Lynne Cantwell calls for improved structures in women’s game
Former star fearful that all the progress Ireland made in heady days will be wasted
Lynne Cantwell: “There is a reality that there wasn’t any solid structures in place in rugby at that time and there wasn’t huge changes made afterwards.” Photograph: Dan Sheridan/Inpho
Earlier this year World Rugby launched a global “Try and Stop Us” campaign that in their own words would revolutionise women’s rugby.
Figures from the governing body came tumbling out as they cited huge growth in women’s participation to 2.7 million with a 28 per cent increase in registered players since 2017.
In addition World Rugby said that more girls than boys came into the sport for the second year in a row and that more than 40 per cent of rugby’s 400 million fan base were female.
“Women’s rugby is one of sport’s great success stories, experiencing unprecedented growth around the world,” they said.
Given Ireland’s Grand Slam win in the 2013 Six Nations Championship and their defeat of New Zealand in the 2014 World Cup, Ireland should have been moving up with the rising tide. Instead the team came eighth in the final classification of the 2017 World Cup staged in Ireland and have been left behind by England, France, New Zealand and other nations.
Lynne Cantwell, Ireland’s outside centre in the heady days is on the board of Sport Ireland and chairs a committee on women in sport. Her team’s legacy and is now in danger of being squandered.
“I suppose there is a reality that there wasn’t any solid structures in place in rugby at that time and there wasn’t huge changes made afterwards,” she says diplomatically.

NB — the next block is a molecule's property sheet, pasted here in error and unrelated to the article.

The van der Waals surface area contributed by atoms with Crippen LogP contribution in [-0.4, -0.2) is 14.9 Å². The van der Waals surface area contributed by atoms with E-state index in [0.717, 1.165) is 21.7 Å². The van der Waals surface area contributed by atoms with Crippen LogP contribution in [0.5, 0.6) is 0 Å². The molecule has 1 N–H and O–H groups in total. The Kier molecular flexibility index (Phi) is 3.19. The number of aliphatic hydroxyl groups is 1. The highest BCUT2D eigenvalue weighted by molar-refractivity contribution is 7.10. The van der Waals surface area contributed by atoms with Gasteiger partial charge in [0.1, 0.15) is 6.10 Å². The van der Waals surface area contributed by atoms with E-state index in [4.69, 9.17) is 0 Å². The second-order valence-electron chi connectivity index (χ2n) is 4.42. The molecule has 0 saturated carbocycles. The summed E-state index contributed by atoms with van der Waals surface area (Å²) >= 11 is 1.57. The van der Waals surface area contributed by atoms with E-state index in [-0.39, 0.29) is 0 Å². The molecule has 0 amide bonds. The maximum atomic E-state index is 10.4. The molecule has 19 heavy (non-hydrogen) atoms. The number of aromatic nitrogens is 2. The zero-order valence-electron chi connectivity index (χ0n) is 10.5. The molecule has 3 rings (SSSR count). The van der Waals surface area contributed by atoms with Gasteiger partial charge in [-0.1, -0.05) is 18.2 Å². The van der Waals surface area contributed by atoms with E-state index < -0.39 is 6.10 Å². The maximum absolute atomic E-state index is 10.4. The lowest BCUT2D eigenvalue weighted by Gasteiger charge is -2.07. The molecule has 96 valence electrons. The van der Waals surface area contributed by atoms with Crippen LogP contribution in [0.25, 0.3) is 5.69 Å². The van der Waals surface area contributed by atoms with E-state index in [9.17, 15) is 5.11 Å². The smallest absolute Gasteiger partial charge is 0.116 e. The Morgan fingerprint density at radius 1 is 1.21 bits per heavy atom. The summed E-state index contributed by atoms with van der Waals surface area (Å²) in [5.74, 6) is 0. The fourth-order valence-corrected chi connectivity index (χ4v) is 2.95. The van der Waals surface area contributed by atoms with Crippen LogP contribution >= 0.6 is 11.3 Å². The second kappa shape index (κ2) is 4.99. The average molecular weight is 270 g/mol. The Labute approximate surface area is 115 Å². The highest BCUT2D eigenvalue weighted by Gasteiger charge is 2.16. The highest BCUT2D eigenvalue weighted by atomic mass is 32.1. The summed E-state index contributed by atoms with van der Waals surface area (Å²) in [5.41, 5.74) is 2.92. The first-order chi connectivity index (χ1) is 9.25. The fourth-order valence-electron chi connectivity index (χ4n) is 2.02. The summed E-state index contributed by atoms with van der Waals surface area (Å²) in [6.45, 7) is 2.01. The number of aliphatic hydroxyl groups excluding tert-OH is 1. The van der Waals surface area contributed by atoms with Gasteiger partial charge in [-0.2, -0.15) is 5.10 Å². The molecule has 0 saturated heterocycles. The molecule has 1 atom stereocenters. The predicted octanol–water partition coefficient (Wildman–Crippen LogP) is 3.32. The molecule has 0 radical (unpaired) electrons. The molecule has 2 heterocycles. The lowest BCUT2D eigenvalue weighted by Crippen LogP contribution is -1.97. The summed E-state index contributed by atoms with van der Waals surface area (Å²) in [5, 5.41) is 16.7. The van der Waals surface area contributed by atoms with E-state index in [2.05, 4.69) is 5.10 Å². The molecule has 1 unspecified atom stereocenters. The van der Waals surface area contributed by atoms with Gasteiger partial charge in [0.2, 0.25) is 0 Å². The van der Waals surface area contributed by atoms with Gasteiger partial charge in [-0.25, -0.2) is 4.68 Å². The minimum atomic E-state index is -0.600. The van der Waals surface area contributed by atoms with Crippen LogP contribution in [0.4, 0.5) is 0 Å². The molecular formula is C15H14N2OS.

“We’re hopeful that . . . I want to use the success as a platform as opposed to continue to reference the fact that it’s not improved since, that it’s not there yet. We know it’s not there yet.”
To compound matters Ireland beat Australia in the Belfield Bowl in their first Pool match and lost to them 24-36 in the 5th-8th playoffs before losing to Wales in the final game. The slide was on. In this year’s Six Nations they were fifth with just one win.
“I think it’s clear that we haven’t got the right structures in place,” she adds. “We haven’t got the right answer to what it takes to enable the 15 to aspire and be competitive. What we were hoping is that the action plan that came out last year was going to be strategic and map towards that success.
“We haven’t seen the results of that yet. To a degree we have to wait and see what that produces. I’ve been in that sport for 17 years and seen a lot of those rotations. I have to be hopeful about it.”
As of now Ireland are ranked 10th in the world with only Scotland of the Six Nations sides below them. Spain are also above Ireland.
“It’s hard to get to four in the world,” she says of Ireland’s ranking high of four. “Therefore you want support from the country to be able to keep you there and keep pushing on.”